The story here is essentially an object lesson for adults in “how not to teach (or not teach) your kids about the facts of life”. It’s not all about sex, but that’s an important focus of the plot. It takes place in Germany in the 19th Century, in a rigid society where there are expectations for proper behavior, and for proper education, and that’s different for boys and for girls. The girls, like Wendla (Allison Arana), are expected to be “good” and eventually grow up and be a good wife and mother, although they’re not expected to know exactly where the babies come from. Wendla’s mother (Jan Niehoff, who plays all the adult women) isn’t much help, and so her daughter is dangerously naive when she eventually finds herself in a growing flirtation with young student Melchior (Riley Dunn). The other girls gossip and swoon over the boys and wonder about their futures, while the boys are in school learning how to be upstanding members of society. They’re drilled in Latin, math, and other subjects by their strict schoolmaster (Ben Ritchie, who plays all the adult male characters), and they are not expected to question authority. The boys are stressed out about their classes and expectations, but they’re also discovering their sexuality as well, which especially confuses Melchior’s friend Moritz (Stephen Henley), who is so distracted by certain thoughts that he can’t study, and the teachers determine he’s just not fit for school. As the play goes on, Wendla, Melchior, Moritz, and their friends deal with the strictness and evasion of the adults and society in different ways, with distressing and even tragic results. There are also other stories involving Wendla’s friend Martha (Brigid Buckley), who doesn’t want to share the full story about how badly her father treats her, and also Ilse (Dawn Schmidt), who ran away from a similar situation to live a more free-spirited life as a model at an artists’ colony, although she’s still gossiped about by her childhood friends. There are also Hanschen (Luke Steingruby) and Ernst (Jackson Buhr), who discover an attraction to one another. Without giving too much away, let’s just say that things turn out better for some and worse for others, but generally, the rigid rules and strict expectations of this society don’t mesh well with the passions and desires of youth.  There’s little effort for actual communication–just dictation and evasion from the adults and confusion and impulsive reactions with sometimes devastating consequences for the youthful characters.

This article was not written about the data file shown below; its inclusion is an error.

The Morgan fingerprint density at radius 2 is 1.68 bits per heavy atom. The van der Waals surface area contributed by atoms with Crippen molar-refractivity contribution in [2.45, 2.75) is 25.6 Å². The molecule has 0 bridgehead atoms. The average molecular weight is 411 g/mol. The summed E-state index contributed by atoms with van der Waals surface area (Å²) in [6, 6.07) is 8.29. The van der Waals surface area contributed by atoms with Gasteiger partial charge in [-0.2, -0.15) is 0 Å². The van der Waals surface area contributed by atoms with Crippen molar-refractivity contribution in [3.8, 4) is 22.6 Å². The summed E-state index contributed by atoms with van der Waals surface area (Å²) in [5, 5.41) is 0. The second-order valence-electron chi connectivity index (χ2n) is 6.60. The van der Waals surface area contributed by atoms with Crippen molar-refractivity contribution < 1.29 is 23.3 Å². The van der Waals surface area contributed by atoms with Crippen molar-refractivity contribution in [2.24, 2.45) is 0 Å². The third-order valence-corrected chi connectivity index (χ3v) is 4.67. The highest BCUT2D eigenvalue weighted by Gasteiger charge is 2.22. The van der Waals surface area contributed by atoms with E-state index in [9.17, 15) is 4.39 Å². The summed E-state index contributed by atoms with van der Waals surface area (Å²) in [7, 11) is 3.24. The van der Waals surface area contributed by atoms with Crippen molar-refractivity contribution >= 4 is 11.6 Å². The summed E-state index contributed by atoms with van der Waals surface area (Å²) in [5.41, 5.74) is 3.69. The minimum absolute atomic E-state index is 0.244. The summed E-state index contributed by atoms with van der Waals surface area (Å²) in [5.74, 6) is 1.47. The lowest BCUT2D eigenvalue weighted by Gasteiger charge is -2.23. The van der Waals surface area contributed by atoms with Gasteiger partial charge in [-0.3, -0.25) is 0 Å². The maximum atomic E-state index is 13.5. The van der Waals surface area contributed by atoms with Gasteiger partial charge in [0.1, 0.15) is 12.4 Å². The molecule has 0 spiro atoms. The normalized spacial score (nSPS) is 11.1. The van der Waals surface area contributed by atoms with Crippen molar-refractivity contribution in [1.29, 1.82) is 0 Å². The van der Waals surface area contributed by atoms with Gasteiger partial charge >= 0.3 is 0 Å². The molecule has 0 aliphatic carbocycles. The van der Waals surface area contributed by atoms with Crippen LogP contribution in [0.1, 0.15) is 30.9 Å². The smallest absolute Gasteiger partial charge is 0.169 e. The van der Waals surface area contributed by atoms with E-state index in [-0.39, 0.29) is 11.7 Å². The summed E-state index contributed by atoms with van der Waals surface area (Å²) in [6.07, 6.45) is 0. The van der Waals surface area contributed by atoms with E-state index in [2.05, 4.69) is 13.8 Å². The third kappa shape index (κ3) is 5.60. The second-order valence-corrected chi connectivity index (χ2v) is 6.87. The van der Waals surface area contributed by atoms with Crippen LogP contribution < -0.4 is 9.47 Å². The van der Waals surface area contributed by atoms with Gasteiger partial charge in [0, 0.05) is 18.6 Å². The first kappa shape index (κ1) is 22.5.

There’s a lot of story here, but it’s told well, and Ducan Sheik’s rock-influenced score augments the story especially well, with its frank and confrontational treatment of sexuality, among other subjects. The music works to tell the story well, from quieter, plaintive moments (“The Word of Your Body”) to full-on adolescent rage (“The Bitch of Living” and the riotous, spectacularly staged “Totally Fucked”). It’s a memorable score, and the staging here, with dynamic choreography and synchronized movement, adds much to the overall feeling of the production. The cast manages to get the whole performance area in Tower Grove Abbey shaking at one point. The casting is excellent as well, with Arana ideally cast as the innocent, bewildered Wendla well-matched with Dunn as the skeptical, would-be iconoclast Melchior. These two display strong, halting chemistry as well. There are also strong performances from Henley as the conflicted Moritz, and by Schmid, who displays a great deal of presence as the somewhat mysterious Ilse. Steingruby and Buhr, as Hanschen and Ernst, are also excellent, as are Ritchie and Niehoff in the adult roles, Buckley as the haunted Martha, and the entire ensemble (Angela Bubash, Kevin Corpuz, Tristan Davis, Annie Heartney, and Jacob Schalk).  It’s a confrontational show in a lot of ways, but it’s also a human show, and the wonderful cast does an excellent job of portraying the humanity of these teenagers with all their hopes, dreams, and flaws.

The stage is set minimally, with Robert M. Kepeller’s set consisting of a few wooden set pieces that frame the action more than establishing a concrete scene. The excellent band, led by music director Jennifer Buchheit, is right on stage with the actors, as well, blending the music into the environment in a thoroughly immersive way. There are also superb costumes by Eileen Engel and striking lighting by Tyler Duenow to help realize this richly portrayed world.

Spring Awakening is an important show in portraying the dangers of an overly rigid society and especially lack of true communication and essential education for growing teenagers to the point of stifling and even denying their basic humanity. It’s a timeless message despite the 19th century setting, and blend of the modern music with this setting helps to augment the universality of some of its themes. There’s some difficult and sometimes downright brutal subject matter here, but there is also hope, especially personified in the dazzling final scene and “The Song of Purple Summer”. As someone who hadn’t seen this musical before, I think  SDT has done the show about as well as I can imagine it being performed. It’s absolutely worth seeing while you have the chance.

Cast of Spring Awakening
Photo by John Lamb
Stray Dog Theatre

Stray Dog Theatre is presenting Spring Awakening at the Tower Grove Abbey until October 21, 2017.